Colin Hogg, a longtime comrade of Sam, writes in his Introduction that, ‘There is a lot of death in this collection of new poems by my friend Sam Hunt. It’s easier to count the poems here that don’t deal with the great destroyer than it is to point to the ones that do.’ More>>

Electronica: Restoring The World’s First Recorded Computer Music

University of Canterbury Distinguished Professor Jack Copeland and UC alumni and composer Jason Long have restored the earliest known recording of computer-generated music, created more than 65 years ago using programming techniques devised by Alan Turing. More>>


Scoop Review Of Books: Almost Getting Away With Murder

The Black Widow by Lee-Anne Cartier: Lee-Anne Cartier is the sister of the Christchurch man found to have been murdered by his wife, Helen Milner, after an initial assumption by police that his death, in 2009, was suicide. More>>

Howard Davis: Triple Echo - The Malevich/Reinhardt/Hotere Nexus

Howard Davis: The current juxtaposition of works by Ralph Hotere and Ad Reinhardt at Te Papa perfectly exemplifies Jean Michel Massing's preoccupation with the transmigration of imagery in a remarkable triple echo effect... More>>

Scoop Review Of Books: Nō Tāu Manawa

Vaughan Rapatahana responds to Fale Aitu | Spirit House by Tusiata Avi: "fa’afetai Tusiata, fa’afetai, / you’ve swerved & served us a masterclass corpus / through graft / of tears & fears..." More>>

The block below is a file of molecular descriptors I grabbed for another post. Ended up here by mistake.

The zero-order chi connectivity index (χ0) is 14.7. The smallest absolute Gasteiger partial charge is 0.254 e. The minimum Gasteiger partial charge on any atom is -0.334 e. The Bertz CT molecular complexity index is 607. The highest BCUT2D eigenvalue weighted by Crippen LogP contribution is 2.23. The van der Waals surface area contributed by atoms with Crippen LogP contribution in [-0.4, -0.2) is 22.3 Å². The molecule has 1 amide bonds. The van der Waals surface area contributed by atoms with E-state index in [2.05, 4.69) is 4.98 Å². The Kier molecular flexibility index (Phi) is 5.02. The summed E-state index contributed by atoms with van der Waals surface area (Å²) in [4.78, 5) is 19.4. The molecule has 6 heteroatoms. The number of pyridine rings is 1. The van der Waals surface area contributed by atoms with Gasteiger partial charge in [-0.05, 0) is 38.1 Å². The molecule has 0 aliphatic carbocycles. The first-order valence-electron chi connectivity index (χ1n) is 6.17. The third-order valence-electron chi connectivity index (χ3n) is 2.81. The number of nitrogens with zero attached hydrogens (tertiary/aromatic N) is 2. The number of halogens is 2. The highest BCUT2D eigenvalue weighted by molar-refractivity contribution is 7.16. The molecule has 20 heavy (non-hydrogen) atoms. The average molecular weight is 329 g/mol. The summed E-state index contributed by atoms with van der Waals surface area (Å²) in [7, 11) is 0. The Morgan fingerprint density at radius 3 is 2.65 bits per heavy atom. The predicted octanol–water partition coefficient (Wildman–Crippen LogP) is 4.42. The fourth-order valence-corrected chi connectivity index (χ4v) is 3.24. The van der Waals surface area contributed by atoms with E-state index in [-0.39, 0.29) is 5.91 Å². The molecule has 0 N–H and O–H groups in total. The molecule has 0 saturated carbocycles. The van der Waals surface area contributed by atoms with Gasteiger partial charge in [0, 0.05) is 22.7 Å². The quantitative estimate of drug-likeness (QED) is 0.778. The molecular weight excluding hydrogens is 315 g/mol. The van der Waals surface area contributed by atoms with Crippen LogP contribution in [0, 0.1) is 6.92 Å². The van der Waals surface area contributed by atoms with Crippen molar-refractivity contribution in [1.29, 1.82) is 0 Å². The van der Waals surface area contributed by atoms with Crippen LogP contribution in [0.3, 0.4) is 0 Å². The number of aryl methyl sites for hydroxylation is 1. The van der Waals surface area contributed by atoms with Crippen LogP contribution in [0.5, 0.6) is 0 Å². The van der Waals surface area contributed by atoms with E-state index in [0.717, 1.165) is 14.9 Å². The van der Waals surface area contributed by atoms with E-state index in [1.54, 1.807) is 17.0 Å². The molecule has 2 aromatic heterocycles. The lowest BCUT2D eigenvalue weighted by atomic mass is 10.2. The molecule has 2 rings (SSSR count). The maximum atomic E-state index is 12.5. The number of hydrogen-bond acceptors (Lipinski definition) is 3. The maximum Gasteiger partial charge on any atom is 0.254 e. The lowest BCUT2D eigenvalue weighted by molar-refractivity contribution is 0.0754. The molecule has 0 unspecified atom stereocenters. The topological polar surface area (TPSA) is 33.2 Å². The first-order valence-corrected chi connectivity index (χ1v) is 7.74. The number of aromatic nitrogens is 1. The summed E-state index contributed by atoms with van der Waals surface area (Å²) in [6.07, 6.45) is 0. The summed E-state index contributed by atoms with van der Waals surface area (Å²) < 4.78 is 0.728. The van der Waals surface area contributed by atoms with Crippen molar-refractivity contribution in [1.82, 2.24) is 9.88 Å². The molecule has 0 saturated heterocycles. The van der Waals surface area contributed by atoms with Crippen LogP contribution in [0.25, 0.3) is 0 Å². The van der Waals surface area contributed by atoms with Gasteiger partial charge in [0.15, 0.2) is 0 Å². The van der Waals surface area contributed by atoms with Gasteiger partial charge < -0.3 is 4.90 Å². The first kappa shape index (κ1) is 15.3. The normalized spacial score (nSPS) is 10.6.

9 Golds - 21 Medals: NZ Team Celebrates As Rio 2016 Paralympic Games Close

The entire New Zealand Paralympic Team, led by kiwi sprinter and double gold medallist Liam Malone as flag bearer, are on the bus to the Maracanã Stadium in Rio de Janeiro for the Closing Ceremony of the Rio 2016 Paralympic Games. There, they will celebrate the fantastic successes of the past 10 days. More>>


New Zealand Improv Festival: The Festival Of Moments To Return To The Capital

The eighth incarnation of the New Zealand Improv Festival comes to BATS Theatre this 4-8 October , with a stellar line-up of spontaneous theatre and instant comedy performed and directed by top improvisors from around New Zealand and the world. More>>


Get More From Scoop



Search Scoop  
Powered by Vodafone
NZ independent news